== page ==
May 7, 2019

Self-Publishing and Entrepreneurship

Business card with "Author" label and text: What Are We? Entrepreneur or...

In many ways, a writing career has a lot in common with being an entrepreneur. Even if we’re with a traditional publisher, we still have to manage our own branding, contracts, and acceptance of risk in ways that corporate employees usually don’t.

In the realm of self-publishing, the comparison to entrepreneurship is spot on. Our writing and publishing endeavors create our own little company. We’re responsible for assembling our team of editors, cover artists, and everything else—and we won’t succeed if we drop the ball.

This truth can be a big reason why some writers (understandably) don’t want to self-publish. Some of us feel we don’t have the business sense or entrepreneurial spirit to run a company. That’s okay—no one can be good at everything.

I could write a whole series of posts about how writing—and especially self-publishing—relate to entrepreneurship. (And as those links demonstrate, I already have a few here.) But let’s dig into this question from another perspective.

Those who watch the show Shark Tank might be familiar with Lori Greiner, one of the “sharks” who evaluates product ideas and inventions for potential investment. In an excerpt from her book Invent It, Sell It, Bank It, she came up with 6 questions to test how well our abilities match the needs of entrepreneurial life.

Now let’s see how those 6 entrepreneurship questions apply to our writing career… *smile*

6 Questions to Determine Our Entrepreneurial Spirit

Lori’s questions are obviously geared toward inventors, but we might be able to learn more about ourselves if we apply them to the needs of a publishing career.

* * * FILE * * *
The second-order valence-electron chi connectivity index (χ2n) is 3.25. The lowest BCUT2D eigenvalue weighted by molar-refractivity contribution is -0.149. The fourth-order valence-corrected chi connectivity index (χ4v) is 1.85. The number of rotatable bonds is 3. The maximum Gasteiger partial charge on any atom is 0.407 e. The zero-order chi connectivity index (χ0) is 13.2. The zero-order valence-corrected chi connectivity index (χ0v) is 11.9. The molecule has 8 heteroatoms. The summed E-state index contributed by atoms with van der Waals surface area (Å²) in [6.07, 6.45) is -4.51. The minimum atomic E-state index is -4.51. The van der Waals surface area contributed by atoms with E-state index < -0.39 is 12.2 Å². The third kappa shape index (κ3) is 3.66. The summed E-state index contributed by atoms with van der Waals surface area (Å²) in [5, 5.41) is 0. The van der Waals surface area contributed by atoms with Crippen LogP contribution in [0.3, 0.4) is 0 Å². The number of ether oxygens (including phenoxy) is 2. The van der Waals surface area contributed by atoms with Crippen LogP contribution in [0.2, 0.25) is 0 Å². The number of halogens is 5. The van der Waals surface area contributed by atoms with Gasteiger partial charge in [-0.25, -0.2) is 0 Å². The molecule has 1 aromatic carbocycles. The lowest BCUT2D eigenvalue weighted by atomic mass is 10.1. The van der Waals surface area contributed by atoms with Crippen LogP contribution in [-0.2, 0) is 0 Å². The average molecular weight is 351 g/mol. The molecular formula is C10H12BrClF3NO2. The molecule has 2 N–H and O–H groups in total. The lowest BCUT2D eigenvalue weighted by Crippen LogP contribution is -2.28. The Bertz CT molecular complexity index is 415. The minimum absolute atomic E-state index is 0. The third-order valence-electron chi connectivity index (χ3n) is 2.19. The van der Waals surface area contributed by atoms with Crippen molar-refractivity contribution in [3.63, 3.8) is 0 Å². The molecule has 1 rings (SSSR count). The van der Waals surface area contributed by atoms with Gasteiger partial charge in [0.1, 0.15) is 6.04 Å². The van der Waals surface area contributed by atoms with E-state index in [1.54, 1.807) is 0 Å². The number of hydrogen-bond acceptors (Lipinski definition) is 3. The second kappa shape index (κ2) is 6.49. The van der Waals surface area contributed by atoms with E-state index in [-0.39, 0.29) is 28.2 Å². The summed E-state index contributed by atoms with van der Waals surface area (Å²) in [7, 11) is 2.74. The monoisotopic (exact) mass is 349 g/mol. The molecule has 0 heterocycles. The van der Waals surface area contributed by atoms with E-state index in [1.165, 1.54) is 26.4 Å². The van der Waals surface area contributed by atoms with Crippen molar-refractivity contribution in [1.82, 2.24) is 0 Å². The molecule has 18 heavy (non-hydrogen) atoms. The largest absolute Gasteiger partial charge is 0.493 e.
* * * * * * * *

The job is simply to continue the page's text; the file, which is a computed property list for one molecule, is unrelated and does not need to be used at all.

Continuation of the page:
#1: Are You Filled with Passion?

Lori confesses that she thinks of her inventions as her “babies,” and many writers can relate. Plenty of us think of our stories as our babies as well.

Do we have the entrepreneurial spirit to self-publish? Check these 6 questions... Click To TweetWe might spend months or years getting the words just right, and then we have to either pursue agents and editors or gather our own publishing team to bring it to readers. The sheer amount of time and work involved means that we need to be passionate about our stories and storytelling ability, wanting to share our ideas with others.

At the same time, while we’re not likely to like, love, or enjoy every aspect of the writing, editing, and publishing process, we probably do need to be passionate about some aspects of the process to make it through the brutal learning curve. Maybe we’re passionate about exploring our characters, or we love finally figuring out what’s missing in a scene.

In other words, it’s easy to see how this trait applies to writers. If we’re not passionate about our stories and/or some aspect of the process, we’re likely just in it for the money, which isn’t a good path for success.

#2: Are You Super-Confident?

*falls over laughing* Uh…no. In fact, most writers fight self-doubt on a daily (or hourly) basis.

Lori’s insight on this trait is that we need to believe in ourselves as passionately as we believe in our work. She’s absolutely right that we’ll encounter plenty of people who will tell us no, so we shouldn’t add our own name to that list.

However, in general, we’re not trying to sell ourselves or our ability to create a business to others. Unlike in the inventor world, if we can’t run our business well, readers generally won’t be too affected. Instead, we’re just trying to sell our product, our book.

That means in the writing world, as long as we’re not putting ourselves down to others (“You probably won’t like this story, but I wanted to see if you’d represent me anyway”), we don’t need to be confident because we can fake it. How we perceive ourselves won’t automatically dictate how others perceive us.

In other words, Impostor Syndrome is rampant among writers, so we don’t really need to be super-confident. But we do need to have enough confidence in ourselves and our stories to try to share them with the world. That said, faking it is 100% acceptable. *smile*